If this was applied in the private sector it would probably fail horribly. But in the public sector, what are its strengths and limitations?
As I’m going to spend a lot of time looking at difficulties, it’s only fair to start with positives:
- It’s simple – it doesn’t attempt to be unnecessarily complex
- It introduces the idea that people can look at impacts, rather than just code
The second of these looks like an interesting way forward. I might suggest an alternative, which would be a ability to evaluate the overall impact of full result sets – thus enabling you to investigate biases in the round, rather than focusing on individual results, some of which will always be wrong!
Definition of an algorithm and data
This is probably the first challenge. When is something an algorithm? When does it use data? If I have a set of actions that I always take in a certain order (for example, I open the city’s parks in a specific order) is that an algorithm? Even that simple example impacts people, as park A is open 5 minutes before park B…
And what is data? Does it have to be in a computer? How about if it’s written down?
Generally I’m in favour of opening decisions to scrutiny, but I firmly believe it should be all decisions, not just computer decisions!
What is source code?
A naive reading of this would suggest that source code could be as simple as pointing at the R code behind an approach. Or it could mean publishing the actual model.
The first is easy to do, the second isn’t. Trained models aren’t necessarily designed to be published in an interpretable way (a bit like the difference between compiled and uncompiled code) – so should we limit approaches to ones where a ‘raw’ or interpretable model could be generated? Even if we could, it might not mean much without the software used to run it. In essence it might be worse than useless.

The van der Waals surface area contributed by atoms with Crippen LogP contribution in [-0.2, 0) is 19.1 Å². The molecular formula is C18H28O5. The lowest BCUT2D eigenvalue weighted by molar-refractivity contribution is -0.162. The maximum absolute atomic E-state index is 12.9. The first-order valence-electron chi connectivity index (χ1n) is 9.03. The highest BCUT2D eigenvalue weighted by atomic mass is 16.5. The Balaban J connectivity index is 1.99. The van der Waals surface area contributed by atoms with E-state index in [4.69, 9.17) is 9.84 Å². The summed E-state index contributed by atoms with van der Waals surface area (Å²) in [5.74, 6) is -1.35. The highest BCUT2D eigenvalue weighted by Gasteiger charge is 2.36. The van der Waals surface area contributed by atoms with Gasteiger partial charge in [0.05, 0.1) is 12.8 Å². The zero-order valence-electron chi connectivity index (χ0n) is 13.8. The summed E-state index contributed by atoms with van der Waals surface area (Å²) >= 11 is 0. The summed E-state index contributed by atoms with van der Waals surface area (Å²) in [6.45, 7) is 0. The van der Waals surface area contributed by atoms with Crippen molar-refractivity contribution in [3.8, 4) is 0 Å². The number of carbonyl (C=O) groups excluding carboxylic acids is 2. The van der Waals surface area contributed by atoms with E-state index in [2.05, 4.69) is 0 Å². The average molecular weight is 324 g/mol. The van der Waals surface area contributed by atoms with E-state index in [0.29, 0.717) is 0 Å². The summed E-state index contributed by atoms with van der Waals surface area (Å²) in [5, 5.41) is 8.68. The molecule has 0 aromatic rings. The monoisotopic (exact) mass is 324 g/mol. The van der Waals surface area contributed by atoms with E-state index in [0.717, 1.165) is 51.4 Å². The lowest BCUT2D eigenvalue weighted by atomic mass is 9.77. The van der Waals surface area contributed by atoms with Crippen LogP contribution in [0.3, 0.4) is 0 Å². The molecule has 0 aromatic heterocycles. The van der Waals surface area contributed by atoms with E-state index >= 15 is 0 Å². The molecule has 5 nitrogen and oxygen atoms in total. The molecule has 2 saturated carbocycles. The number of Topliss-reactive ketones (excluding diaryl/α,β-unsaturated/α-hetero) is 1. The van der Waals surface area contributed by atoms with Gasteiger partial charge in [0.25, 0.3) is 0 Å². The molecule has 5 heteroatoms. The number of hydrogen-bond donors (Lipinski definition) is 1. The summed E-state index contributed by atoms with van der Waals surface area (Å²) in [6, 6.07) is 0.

Another challenge is where does a model begin? A lot of time is spent preparing data for a model. Up to 80% of the time when generating a model. If you just show the model, without describing all of the steps that are needed to transform the data, then you are going to severely mislead.
But what about allowing users to submit data and see the impact? This is an interesting idea. But it too has some interesting consequences.
What would you do if someone actively used this to game the system? Because they will. Yes, you could monitor use, but then you end up in another area of potential moral difficulty. And it’s one thing if someone is using it to understand how to maximise the benefits they receive (actually I kind of approve of this), but what if they are using it to understand how to avoid predictive policing? And can the police use this data to change their predictive policing approach?
Another interesting problem is that often a single result doesn’t tell you much. Yes I can see that my zip code has a predictive policing score of 10. But unless I know the predictive scores of all other zip codes, plus a huge range of other things, that doesn’t tell me much.
And how do you stop people from using it to spy on their neighbours? Entering in other people’s data to find out things about them?
Finally, some thoughts about unintended consequences. Will this discourage effectiveness and efficiency? After all, if I use a dumb human to make a bad decision, then I won’t be held accountable in the same way as if I use a smart algorithm to make a good decision. And this is important because there will always be mistakes.
Will there be any attempt to compare the effectiveness against other approaches, or will there be an assumption that you have to beat perfect scores in order to avoid legal consequences?
Will vendors still be willing (or even able) to sell to NYC on this basis?
I think this is an interesting approach, and certainly I’m not as negative about it as I was originally (sorry, shouldn’t tweet straight off a plane!). Thanks to@s010n and@ellgood for pointing me in this direction…